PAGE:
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Communique from the Workshop on Interfaith Reflections on Just Transitions: Linking Climate and Economic Justice

From the 30th January to 1st February 2019 about 30 climate activists, climate injustice survivors, researchers and representatives of different religious and spiritual traditions came together in Dhaka for a workshop on “Interfaith Reflections on Just Transitions: Linking Climate and Economic Justice”.

07 February 2019

From the 30thJanuary to 1stFebruary 2019 about 30 climate activists, climate injustice survivors, researchers and representatives of different religious and spiritual traditions came together in Dhaka for a workshop on “Interfaith Reflections on Just Transitions: Linking Climate and Economic Justice”.  Jointly organised by the World Council of Churches (WCC) and the Council for World Mission (CWM), in collaboration with the National Council of Churches in Bangladesh as the local host, the workshop aimed to address the following questions:

  • What are the ethical, moral and spiritual undergirding of just transitions?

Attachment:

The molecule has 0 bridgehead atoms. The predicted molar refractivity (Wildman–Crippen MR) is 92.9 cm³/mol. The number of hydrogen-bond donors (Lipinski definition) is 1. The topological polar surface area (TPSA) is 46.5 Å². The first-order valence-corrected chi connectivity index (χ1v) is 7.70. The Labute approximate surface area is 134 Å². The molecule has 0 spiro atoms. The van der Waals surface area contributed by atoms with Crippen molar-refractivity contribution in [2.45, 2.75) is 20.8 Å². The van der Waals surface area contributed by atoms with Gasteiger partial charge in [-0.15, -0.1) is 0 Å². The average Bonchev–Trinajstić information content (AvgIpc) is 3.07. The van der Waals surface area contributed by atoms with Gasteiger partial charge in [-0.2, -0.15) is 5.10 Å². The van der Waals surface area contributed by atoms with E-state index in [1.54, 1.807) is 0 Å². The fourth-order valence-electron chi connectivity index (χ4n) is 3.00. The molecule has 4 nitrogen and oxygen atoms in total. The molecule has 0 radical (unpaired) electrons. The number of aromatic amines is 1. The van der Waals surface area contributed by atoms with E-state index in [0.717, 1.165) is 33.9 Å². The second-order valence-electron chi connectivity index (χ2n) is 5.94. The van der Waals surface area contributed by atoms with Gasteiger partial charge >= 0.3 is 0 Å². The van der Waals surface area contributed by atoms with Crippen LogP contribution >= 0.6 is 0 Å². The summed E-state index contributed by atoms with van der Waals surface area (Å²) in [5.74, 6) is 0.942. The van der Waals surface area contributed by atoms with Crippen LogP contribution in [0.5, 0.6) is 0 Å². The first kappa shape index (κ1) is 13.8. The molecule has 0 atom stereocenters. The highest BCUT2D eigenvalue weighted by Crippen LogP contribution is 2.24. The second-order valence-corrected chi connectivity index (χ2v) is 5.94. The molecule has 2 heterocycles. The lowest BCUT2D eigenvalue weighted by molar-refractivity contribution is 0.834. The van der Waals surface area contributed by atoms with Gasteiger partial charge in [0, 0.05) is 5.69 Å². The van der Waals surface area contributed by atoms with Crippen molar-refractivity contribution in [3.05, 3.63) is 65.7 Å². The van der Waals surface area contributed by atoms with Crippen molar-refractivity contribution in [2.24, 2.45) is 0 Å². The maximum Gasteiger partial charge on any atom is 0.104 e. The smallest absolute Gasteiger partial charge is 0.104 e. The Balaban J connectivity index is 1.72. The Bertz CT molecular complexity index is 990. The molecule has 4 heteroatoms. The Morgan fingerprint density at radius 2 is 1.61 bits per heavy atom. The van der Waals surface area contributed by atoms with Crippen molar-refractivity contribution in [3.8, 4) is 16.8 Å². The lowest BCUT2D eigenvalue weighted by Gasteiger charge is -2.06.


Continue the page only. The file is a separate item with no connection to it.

• What do just transitions entail locally, nationally and globally?
  • How can we as faith communities contribute in practical and concrete ways; and what resources do we have to empower transformation?

It was relevant that the workshop took place in the Bangladeshi context, given the country’s high vulnerability to the rapid effects of climate change, as well as resilient examples of struggles for, and strategies of, adaption and mitigation in different parts of the country. Our reflections were enhanced by exposure visits to three local contexts – a climate technology park specialising in adaptation technologies, a community based on the banks of the river Padma (Shivalaya) engaged in mitigating the effects of climate change and a settlement of climate refugees (Dwaripara slum). It was significant that these exposure visits took place at the very beginning of the workshop.  They enabled us to think with our feet firmly planted on the ground, focussing not on the abstract but on the pragmatic and realistic. These visits and the opportunity to listen to and learn from representatives of labour unions, women’s groups, farmers’ organisations and climate-impacted communities helped our dialogue to have a strong element of diapraxis (joint action).